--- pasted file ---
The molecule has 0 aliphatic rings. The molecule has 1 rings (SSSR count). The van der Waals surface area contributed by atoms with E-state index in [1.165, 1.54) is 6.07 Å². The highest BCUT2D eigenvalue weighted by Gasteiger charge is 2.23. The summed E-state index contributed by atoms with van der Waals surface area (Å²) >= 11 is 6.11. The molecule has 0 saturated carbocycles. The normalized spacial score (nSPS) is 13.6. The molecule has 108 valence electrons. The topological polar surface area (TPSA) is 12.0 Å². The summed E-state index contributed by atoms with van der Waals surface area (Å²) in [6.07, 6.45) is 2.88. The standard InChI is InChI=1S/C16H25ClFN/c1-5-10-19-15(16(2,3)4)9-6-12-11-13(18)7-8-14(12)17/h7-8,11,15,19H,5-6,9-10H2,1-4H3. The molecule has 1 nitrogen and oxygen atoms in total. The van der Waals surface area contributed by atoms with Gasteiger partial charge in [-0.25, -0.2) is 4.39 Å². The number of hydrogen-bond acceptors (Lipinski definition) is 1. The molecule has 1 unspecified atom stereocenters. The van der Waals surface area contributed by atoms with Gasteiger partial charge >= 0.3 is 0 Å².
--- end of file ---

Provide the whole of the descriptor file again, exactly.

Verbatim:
The molecule has 0 aliphatic rings. The molecule has 1 rings (SSSR count). The van der Waals surface area contributed by atoms with E-state index in [1.165, 1.54) is 6.07 Å². The highest BCUT2D eigenvalue weighted by Gasteiger charge is 2.23. The summed E-state index contributed by atoms with van der Waals surface area (Å²) >= 11 is 6.11. The molecule has 0 saturated carbocycles. The normalized spacial score (nSPS) is 13.6. The molecule has 108 valence electrons. The topological polar surface area (TPSA) is 12.0 Å². The summed E-state index contributed by atoms with van der Waals surface area (Å²) in [6.07, 6.45) is 2.88. The standard InChI is InChI=1S/C16H25ClFN/c1-5-10-19-15(16(2,3)4)9-6-12-11-13(18)7-8-14(12)17/h7-8,11,15,19H,5-6,9-10H2,1-4H3. The molecule has 1 nitrogen and oxygen atoms in total. The van der Waals surface area contributed by atoms with Gasteiger partial charge in [-0.25, -0.2) is 4.39 Å². The number of hydrogen-bond acceptors (Lipinski definition) is 1. The molecule has 1 unspecified atom stereocenters. The van der Waals surface area contributed by atoms with Gasteiger partial charge >= 0.3 is 0 Å².